The success of any country’s foreign policy is very often measured by the stance of relationship with neighbors.
Situated in the Western Europe Lithuania shares borders with Latvia, Belarus, Poland, and Russia’s exclave, the Kaliningrad Oblast.
For a long time Lithuania lived in the “shared compartment” – the Soviet Union. Such position for a long time suppressed the national identity of the Lithuanian people and inhibited the development of the State.
But it should be said that restoration of independence in 1990 brought not only long-awaited freedom but challenges to build its own successful foreign policy. Maintaining good relations with all neighboring countries turned out not an easy matter for Lithuania.
More or less predictable and fruitful relations in the region Vilnius has built with Latvia. The relations with Poland still need deep improvements. Ties between Lithuania and Russia almost fully negated. As far as Belarus is concerned, the latest positive achievements show progress in bilateral relations.
“Belarus is an important partner of Lithuania in all areas, including in agriculture,” Lithuania’s Vice Agriculture Minister Vilius Martusevicius said as he met with a Belarusian delegation on February 1. According to the Vice Minister, the trade with Belarus accounts for a significant share in Lithuanian foreign trade in agricultural products and foodstuffs. In 2014 Belarus was sixth in terms of export among 122 partners of Lithuania. In terms of import Belarus was 14th among 109 countries. The parties signed a protocol on cooperation between Lithuania and Belarus in agriculture covering the cooperation in fishing, land improvement, investments, and also the cooperation between the universities of agriculture, veterinary and phyto-sanitary agencies. The issues topical for the two countries will be high on the agenda of the economic forum due in Belarus in March.
The significance of the Lithuanian-Belarus relationship for sure goes beyond ordinary neighborly relations. Common history and different approaches to the modern geopolitical situation have distasted the countries from each other.
Some experts even say that two countries are on opposite sides: Lithuania is a NATO and EU member state, Belarus is a member of CSTO and EEU. Of course there are matters of dispute: building a nuclear power plant in Belarus and NATO enlargement to the Baltic States are among them.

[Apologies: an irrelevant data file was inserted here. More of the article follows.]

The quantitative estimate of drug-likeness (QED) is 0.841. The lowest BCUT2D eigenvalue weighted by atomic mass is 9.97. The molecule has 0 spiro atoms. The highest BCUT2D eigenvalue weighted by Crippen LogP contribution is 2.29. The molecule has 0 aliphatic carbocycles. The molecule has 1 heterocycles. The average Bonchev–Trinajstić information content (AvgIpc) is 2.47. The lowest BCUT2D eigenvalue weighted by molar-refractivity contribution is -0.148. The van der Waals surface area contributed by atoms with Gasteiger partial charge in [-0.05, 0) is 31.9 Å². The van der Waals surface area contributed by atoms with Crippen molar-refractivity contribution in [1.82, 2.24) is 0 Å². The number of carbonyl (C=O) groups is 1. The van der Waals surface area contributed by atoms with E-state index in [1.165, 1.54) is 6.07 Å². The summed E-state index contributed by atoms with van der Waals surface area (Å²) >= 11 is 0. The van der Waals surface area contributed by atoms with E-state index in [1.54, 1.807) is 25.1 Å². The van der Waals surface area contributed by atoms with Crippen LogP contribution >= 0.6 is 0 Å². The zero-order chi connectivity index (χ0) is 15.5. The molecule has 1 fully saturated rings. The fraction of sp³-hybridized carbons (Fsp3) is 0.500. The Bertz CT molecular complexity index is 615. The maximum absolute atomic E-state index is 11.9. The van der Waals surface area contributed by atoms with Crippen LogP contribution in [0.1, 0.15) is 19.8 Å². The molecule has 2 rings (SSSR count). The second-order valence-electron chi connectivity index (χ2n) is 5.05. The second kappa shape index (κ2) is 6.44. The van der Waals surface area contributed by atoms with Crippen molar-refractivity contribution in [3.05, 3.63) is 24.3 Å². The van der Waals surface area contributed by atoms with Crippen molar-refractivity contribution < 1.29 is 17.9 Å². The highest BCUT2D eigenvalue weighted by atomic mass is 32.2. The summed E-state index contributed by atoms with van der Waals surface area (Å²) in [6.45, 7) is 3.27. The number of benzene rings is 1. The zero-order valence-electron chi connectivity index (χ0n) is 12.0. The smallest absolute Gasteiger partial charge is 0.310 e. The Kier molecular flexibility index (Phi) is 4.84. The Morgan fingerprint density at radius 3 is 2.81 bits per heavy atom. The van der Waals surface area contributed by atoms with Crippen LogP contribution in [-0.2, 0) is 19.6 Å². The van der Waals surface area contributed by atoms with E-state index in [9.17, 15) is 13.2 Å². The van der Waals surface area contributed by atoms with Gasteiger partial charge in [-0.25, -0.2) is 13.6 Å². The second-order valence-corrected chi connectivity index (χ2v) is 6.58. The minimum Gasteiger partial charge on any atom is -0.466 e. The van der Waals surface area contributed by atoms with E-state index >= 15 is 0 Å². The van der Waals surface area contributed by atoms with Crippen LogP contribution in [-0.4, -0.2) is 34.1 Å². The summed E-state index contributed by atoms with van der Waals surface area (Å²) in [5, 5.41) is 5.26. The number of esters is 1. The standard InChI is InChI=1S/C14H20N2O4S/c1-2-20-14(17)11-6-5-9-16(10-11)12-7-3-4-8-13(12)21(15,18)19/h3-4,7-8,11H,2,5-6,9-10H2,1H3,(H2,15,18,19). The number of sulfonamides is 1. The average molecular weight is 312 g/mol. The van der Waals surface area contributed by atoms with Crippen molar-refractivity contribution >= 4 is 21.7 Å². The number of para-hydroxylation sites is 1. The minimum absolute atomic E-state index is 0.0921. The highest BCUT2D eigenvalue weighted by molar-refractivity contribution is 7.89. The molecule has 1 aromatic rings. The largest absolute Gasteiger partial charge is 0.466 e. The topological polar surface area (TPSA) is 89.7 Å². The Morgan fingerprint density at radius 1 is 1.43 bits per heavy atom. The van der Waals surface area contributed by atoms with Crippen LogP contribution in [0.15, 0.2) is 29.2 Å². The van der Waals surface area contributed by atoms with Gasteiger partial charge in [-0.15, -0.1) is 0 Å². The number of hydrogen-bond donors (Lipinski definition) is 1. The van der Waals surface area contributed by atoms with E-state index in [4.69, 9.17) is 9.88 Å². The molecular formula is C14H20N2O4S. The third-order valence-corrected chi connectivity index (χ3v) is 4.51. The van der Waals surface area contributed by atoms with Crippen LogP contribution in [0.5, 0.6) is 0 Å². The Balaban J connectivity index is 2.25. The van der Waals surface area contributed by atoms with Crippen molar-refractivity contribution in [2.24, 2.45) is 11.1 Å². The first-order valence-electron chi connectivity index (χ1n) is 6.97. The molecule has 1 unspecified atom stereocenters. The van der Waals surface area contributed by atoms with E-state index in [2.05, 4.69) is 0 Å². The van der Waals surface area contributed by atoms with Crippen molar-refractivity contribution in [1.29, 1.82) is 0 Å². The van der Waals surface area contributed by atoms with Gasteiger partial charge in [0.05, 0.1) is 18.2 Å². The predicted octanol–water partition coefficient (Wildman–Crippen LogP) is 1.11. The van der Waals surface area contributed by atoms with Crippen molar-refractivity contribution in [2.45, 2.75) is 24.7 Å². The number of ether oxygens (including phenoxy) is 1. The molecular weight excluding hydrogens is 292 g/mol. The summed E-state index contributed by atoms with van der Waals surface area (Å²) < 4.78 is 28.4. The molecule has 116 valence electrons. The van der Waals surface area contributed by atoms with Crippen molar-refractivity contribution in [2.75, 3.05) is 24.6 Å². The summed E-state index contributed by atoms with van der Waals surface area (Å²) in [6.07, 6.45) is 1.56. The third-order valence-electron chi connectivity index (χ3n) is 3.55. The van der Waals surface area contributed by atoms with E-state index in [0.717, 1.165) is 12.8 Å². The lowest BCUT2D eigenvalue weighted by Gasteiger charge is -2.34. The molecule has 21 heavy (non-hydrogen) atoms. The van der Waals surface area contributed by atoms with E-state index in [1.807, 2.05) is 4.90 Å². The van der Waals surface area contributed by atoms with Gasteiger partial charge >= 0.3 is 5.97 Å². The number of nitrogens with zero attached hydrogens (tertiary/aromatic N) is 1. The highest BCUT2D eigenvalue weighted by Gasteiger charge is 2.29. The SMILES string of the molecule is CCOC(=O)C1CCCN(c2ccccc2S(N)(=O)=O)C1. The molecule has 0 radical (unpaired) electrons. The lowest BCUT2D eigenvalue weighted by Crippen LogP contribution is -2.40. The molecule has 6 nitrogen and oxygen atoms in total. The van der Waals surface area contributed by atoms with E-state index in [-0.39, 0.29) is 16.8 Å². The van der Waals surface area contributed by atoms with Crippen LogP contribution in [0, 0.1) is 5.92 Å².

Nevertheless the high interest in further deepening of economic ties is obvious.
The more so, Lithuania and Belarus also demonstrate their commitment to closer cooperation even in the military sphere. According to the Lithuanian Ministry of Defence, on February 4, Chief of the Joint Staff of the Lithuanian Armed Forces brigadier General Vilmantas Tamošaitis paid a visit to Minsk and met with Chief of the General Staff of the Belarusian Armed Forces Major General Oleg Belokonev.
At the meeting Vilmantas Tamošaitis and Oleg Belokonev exchanged views of current security situation in the region and discussed the possibilities for a continued bilateral cooperation.
Unfortunately, such positive examples of neighboring relations are not “in trend” now. Lithuania and Belarus are among those who are not afraid of seeking mutually beneficial projects and widening cooperation.
Regional security situation, including military and economic situation, as well as border control and respond to migrants crisis are the matters of common competence. Wise political decisions and collaboration of common strategies will help the countries be good neighbors without hysteria and myths of “profound differences” between nations. Taking into account the economic difficulties experienced by Belarus, Lithuania may not only get benefits from developing economic cooperation with Minsk but get a grateful partner.
*Adomas Abromaitis, a Lithuanian expatriate living in the United Kingdom